The museum is organised as a kind of biographical history if you like - starting with her childhood, and then proceeding on through the various aspects of her life including the places she travelled to with side steps where you get extra information about things like the Crimea and people like Mary Seacole as well as later on information about early nursing training and so on.
The museum is completely accessible for wheelchairs, and has a nice clean and beautifully accessible disabled toilet. There's also a loop system in place for anyone using a hearing aid. Car parking locally isn't brilliant - you've got to park in the St Thomas' Hospital car park, and you're very definitely inside the congestion zone here too (If you carry a disability blue badge you can apply in advance online for a free pass for the congestion zone, but you need to do it a bit ahead of time or you'll get caught out with it not arriving when you need it!).
The museum doesn't have its own eatery or anything but you can go into St Thomas' where there are refreshments available though I have to say the thought of hospital fare didn't appeal to us much so we sought out somewhere a little way outside the hospital grounds to have our cuppa when we visited.
I have to say this is quite a small museum and not one it will take you very long to walk round. It took us maybe an hour and a half I'd say, so not really something you want to plan as a full afternoon activity or anything, but being located where it is there's plenty of other things locally that it can be combined with. Overall we very much enjoyed our experience (me more than hubby I think), and I would recommend it, although if you're very limited on the time you have in London, it's not going to be at the top of your list unless you have a specific interest in Florence or her works I think.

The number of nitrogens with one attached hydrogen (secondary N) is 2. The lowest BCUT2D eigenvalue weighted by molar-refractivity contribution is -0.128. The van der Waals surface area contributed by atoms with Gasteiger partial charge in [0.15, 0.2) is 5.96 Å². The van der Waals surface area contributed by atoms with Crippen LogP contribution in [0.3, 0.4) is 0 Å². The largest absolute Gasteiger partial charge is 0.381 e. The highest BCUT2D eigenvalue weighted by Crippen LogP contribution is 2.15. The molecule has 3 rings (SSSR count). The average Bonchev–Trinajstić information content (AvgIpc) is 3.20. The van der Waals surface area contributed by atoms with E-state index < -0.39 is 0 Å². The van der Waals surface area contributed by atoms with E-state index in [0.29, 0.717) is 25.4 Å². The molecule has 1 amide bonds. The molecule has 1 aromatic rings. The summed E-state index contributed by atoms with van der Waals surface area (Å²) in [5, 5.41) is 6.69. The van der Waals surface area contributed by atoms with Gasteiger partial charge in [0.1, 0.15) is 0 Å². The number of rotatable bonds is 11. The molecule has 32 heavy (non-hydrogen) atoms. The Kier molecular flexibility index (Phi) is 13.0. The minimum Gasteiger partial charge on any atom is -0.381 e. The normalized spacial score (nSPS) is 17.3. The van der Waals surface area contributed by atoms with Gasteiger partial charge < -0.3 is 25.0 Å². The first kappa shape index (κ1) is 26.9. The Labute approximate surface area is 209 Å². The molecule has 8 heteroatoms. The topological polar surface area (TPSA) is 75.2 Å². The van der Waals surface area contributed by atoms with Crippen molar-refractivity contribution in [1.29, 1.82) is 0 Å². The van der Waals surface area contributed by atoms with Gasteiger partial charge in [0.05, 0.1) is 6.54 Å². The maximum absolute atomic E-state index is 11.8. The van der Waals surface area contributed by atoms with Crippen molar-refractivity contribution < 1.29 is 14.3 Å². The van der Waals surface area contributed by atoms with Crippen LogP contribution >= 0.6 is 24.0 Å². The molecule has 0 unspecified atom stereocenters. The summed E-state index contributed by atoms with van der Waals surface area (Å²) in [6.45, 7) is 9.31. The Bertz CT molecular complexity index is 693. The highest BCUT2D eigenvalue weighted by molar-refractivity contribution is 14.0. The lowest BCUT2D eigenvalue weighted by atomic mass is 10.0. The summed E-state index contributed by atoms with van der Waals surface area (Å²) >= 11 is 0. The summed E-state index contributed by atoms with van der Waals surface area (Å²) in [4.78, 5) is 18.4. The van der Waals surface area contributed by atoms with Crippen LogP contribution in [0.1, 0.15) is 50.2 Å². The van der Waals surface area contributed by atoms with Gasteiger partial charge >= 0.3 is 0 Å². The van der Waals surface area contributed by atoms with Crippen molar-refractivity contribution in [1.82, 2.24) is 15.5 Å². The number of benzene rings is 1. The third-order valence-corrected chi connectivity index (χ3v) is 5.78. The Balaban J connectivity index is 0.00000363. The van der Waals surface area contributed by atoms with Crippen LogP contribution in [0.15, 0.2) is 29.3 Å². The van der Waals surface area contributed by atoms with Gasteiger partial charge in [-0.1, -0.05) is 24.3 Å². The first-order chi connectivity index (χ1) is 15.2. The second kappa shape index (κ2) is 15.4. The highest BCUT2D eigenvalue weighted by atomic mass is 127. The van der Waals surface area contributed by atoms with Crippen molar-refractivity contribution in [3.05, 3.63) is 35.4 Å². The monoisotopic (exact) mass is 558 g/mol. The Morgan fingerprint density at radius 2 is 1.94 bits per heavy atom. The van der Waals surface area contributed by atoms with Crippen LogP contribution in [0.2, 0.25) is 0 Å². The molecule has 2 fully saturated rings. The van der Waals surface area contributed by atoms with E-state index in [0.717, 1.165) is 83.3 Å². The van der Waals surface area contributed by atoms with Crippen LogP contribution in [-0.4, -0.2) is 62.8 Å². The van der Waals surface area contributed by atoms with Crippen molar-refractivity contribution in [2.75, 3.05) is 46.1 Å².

The Florence Nightingale Museum is situated at St, Thomas' Hospital, Lambeth Palace Road, London SE1.
It's one of those places that I had heard of but never had the opportunity to visit. I was actually at St. Thomas' so I decide it might be worthwhile taking a look and I wasn't disappointed.
Florence Nightingale is famous for the huge impact she made on modern nursing practise.
This museum covers the Crimean War and her tremendous contribution to caring for the wounded and her dedication to her vocation.
Admission is £5.80 which sounds quite a lot, but I thought it was worth it as it not something that I will probably ever do again.
A family ticket for 4 is £16. Opening times are 10am to 5pm Monday to Friday and 10am to 4.30pm on bank holidays. There is wheelchair access for anyone who requires it, although the entire museum is on ground level.
There is such a lot inside. For the kids there's special section where they can find out about Florence Nightingale in an easily understood and understandable way. (The web site at www.florence-nightingale.co.uk has lots of useful information.)
There is a cafe and a restaurant in the hospital grounds and lots more along the South bank and around nearby Waterloo Station.
There is a permanent collection here including things that belonged to Florence Nightingale like her slate, a Turkish lantern that she used in the Crimea. There is also a register of nurses who were sent to the Crimea and many other reminders of the Crimean War.